Unemployment alters the set-point for life satisfaction
According to set-point theories of subjective well-being, people react to events, but then return toinitial levels of happiness and satisfaction over time. We test this idea by examining reaction andadaptation to unemployment in a 15-year longitudinal study. In accordance with set-point theory,individuals first reacted strongly to unemployment and then shifted back toward their former (or?baseline?) levels of life satisfaction. However, on average, individuals did not completely return totheir former levels of life satisfaction, even after they became re-employed. The findings suggeststhat even a short period of unemployment can cause an alteration in a person?s long-term set-point.Within-person analyses showed, however, that there are considerable individual differences inreaction and adaptation to unemployment. Although there was substantial stability in lifesatisfaction over the years, unemployment did influence long-term levels, thus suggesting that inaddition to personality, long-term subjective well-being can also be influenced by lifecircumstances.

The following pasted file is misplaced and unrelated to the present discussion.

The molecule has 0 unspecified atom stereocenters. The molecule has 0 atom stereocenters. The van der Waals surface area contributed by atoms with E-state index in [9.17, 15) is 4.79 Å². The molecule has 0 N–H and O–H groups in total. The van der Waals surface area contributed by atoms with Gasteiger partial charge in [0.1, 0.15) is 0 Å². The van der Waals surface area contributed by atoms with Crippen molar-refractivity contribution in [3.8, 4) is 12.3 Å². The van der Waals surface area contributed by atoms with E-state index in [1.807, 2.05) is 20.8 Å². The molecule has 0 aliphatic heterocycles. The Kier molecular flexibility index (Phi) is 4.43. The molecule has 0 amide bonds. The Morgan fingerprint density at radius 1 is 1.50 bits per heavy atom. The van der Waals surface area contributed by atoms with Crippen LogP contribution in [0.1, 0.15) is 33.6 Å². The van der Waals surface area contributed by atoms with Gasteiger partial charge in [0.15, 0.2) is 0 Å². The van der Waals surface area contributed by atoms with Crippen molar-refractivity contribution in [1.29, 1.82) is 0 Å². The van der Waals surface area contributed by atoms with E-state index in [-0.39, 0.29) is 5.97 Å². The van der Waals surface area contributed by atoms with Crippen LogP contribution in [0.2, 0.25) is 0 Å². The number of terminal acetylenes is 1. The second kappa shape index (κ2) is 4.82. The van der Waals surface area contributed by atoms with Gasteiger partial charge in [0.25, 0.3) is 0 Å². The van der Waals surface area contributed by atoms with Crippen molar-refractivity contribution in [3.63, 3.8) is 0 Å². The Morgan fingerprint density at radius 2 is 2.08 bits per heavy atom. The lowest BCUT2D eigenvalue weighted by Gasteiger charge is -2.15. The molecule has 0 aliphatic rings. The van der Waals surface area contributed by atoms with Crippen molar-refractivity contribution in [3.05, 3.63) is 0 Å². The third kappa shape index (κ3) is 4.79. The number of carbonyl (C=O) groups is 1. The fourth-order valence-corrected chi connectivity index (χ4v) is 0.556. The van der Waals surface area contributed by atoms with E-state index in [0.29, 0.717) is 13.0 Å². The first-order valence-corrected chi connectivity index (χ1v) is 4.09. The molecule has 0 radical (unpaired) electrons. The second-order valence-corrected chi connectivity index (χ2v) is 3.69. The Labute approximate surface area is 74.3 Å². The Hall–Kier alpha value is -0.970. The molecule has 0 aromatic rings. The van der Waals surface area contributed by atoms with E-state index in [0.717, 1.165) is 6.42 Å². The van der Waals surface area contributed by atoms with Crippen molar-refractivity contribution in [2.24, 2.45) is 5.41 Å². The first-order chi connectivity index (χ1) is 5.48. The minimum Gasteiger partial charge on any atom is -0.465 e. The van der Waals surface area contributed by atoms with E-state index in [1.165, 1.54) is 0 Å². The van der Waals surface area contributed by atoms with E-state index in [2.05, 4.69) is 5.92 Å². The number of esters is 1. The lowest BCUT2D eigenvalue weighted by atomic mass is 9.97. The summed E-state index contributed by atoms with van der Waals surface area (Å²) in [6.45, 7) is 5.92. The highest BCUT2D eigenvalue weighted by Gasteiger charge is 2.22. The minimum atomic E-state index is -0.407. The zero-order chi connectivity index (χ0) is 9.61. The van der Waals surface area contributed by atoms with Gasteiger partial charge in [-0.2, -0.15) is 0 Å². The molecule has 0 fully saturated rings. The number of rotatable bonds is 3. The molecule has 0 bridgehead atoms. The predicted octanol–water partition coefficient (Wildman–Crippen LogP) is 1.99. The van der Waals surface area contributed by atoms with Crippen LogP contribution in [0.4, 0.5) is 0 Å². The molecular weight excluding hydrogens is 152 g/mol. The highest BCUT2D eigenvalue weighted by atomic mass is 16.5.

|Year of publication:||
|Authors:||Clark, AF ; Georgellis, Y ; Lucas, RE ; Diener, E|
|Type of publication:||Book / Working Paper|
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